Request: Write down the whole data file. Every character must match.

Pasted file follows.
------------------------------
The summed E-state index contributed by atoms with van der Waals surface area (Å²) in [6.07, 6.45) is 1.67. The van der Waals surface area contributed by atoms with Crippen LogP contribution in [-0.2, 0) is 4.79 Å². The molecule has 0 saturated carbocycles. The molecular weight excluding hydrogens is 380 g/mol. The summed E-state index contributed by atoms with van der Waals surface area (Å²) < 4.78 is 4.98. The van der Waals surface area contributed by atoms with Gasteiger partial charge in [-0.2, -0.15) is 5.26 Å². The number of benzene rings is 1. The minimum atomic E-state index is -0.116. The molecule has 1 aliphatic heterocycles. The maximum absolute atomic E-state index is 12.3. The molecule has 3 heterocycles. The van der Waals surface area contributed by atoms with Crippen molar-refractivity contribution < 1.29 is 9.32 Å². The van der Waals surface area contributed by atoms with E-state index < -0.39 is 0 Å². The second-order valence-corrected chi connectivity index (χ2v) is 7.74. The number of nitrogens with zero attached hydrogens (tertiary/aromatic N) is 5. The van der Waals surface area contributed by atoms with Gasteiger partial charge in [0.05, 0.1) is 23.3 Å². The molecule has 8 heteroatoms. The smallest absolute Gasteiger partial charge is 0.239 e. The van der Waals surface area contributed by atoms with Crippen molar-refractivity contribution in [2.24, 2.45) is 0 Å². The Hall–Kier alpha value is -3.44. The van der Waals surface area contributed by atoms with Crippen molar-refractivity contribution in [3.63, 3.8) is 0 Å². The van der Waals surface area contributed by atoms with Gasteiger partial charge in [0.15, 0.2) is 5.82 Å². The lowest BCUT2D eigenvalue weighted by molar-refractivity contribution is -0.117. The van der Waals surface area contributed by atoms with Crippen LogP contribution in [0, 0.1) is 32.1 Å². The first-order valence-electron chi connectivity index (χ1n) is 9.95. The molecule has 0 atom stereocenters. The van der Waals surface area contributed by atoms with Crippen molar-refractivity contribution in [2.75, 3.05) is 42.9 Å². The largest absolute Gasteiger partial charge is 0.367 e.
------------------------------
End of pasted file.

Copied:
The summed E-state index contributed by atoms with van der Waals surface area (Å²) in [6.07, 6.45) is 1.67. The van der Waals surface area contributed by atoms with Crippen LogP contribution in [-0.2, 0) is 4.79 Å². The molecule has 0 saturated carbocycles. The molecular weight excluding hydrogens is 380 g/mol. The summed E-state index contributed by atoms with van der Waals surface area (Å²) < 4.78 is 4.98. The van der Waals surface area contributed by atoms with Gasteiger partial charge in [-0.2, -0.15) is 5.26 Å². The number of benzene rings is 1. The minimum atomic E-state index is -0.116. The molecule has 1 aliphatic heterocycles. The maximum absolute atomic E-state index is 12.3. The molecule has 3 heterocycles. The van der Waals surface area contributed by atoms with Crippen molar-refractivity contribution < 1.29 is 9.32 Å². The van der Waals surface area contributed by atoms with E-state index < -0.39 is 0 Å². The second-order valence-corrected chi connectivity index (χ2v) is 7.74. The number of nitrogens with zero attached hydrogens (tertiary/aromatic N) is 5. The van der Waals surface area contributed by atoms with Gasteiger partial charge in [0.05, 0.1) is 23.3 Å². The molecule has 8 heteroatoms. The smallest absolute Gasteiger partial charge is 0.239 e. The van der Waals surface area contributed by atoms with Crippen molar-refractivity contribution in [2.24, 2.45) is 0 Å². The Hall–Kier alpha value is -3.44. The van der Waals surface area contributed by atoms with Crippen molar-refractivity contribution in [3.63, 3.8) is 0 Å². The van der Waals surface area contributed by atoms with Gasteiger partial charge in [0.15, 0.2) is 5.82 Å². The lowest BCUT2D eigenvalue weighted by molar-refractivity contribution is -0.117. The van der Waals surface area contributed by atoms with Crippen LogP contribution in [0, 0.1) is 32.1 Å². The first-order valence-electron chi connectivity index (χ1n) is 9.95. The molecule has 0 atom stereocenters. The van der Waals surface area contributed by atoms with Crippen molar-refractivity contribution in [2.75, 3.05) is 42.9 Å². The largest absolute Gasteiger partial charge is 0.367 e.